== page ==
March 31, 2017
Lecture by Stephanie Kerschbaum on Monday, April 3
On Monday, April 3, Stephanie Kerschbaum, a specialist in disability studies, diversity, pedagogy, and writing from the University of Delaware, will present "Exploring Discomfort Using Markers of Difference: Constructing Anti-Racist and Anti-Ableist Teaching Selves?" at 3:30 p.m. in Town Hall at the Leadership Studies Building. The lecture is free and open to the public.
Kerschbaum's talk will explore the concept of "marking difference," which students and teachers practice as they position themselves and others. The talk is based on her book, "Toward a New Rhetoric of Difference," and current research she is conducting on the narratives that teachers tell about their teaching identities. Students and faculty will gain more awareness about how these identities affect themselves and others.
"Much of Kerschbaum's work is based on this seemingly simple, and yet endlessly complex truth: How teachers understand difference matters to the way they teach writing. More broadly, it matters to the way they teach," explains Abby Knoblauch, associate professor of English and composition and director of the program in expository writing.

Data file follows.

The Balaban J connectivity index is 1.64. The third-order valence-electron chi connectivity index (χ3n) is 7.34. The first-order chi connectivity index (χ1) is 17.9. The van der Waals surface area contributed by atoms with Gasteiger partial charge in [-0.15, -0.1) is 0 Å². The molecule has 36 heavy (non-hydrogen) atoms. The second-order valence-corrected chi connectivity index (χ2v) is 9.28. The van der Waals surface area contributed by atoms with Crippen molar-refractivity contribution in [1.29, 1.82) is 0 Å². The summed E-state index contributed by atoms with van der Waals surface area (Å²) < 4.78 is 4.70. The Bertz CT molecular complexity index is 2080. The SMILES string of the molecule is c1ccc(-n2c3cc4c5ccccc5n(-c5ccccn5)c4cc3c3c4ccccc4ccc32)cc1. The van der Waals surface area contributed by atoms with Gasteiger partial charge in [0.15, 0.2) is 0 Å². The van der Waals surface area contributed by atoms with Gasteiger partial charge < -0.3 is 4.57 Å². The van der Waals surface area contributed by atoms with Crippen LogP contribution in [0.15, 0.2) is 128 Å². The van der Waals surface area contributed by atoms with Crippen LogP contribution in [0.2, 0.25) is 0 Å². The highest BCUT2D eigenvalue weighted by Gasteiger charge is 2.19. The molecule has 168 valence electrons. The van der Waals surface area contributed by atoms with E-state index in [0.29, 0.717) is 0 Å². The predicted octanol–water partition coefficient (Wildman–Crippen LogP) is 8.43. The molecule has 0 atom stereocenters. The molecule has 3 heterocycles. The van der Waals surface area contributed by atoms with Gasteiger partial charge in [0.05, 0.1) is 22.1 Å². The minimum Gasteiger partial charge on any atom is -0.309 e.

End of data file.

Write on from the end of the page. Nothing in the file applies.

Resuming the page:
"Kerschbaum's talk will help teachers recognize how they and their students 'mark difference,' a process of responding to rhetorical cues that signal the presence of difference," concludes Knoblauch.
While visiting K-State, Kerschbaum also will lead a workshop for cross-campus tutors at the Writing Center's Spring Totally Tutoring workshop on the topic of "Signs of Disability When Tutoring."
"In this interactive workshop, Dr. Kerschbaum will give tutors the tools to recognize when disability might be silently at play in tutoring sessions so that tutors and tutees can productively work together in these sessions in ways that do not erase difference," said Cydney Alexis, assistant professor of English and director of the Writing Center.
Kerschbaum's visit is made possible by the support of the Student Governing Association, the English department and the program in expository writing.
More information about Kerschbaum's work is available at her website.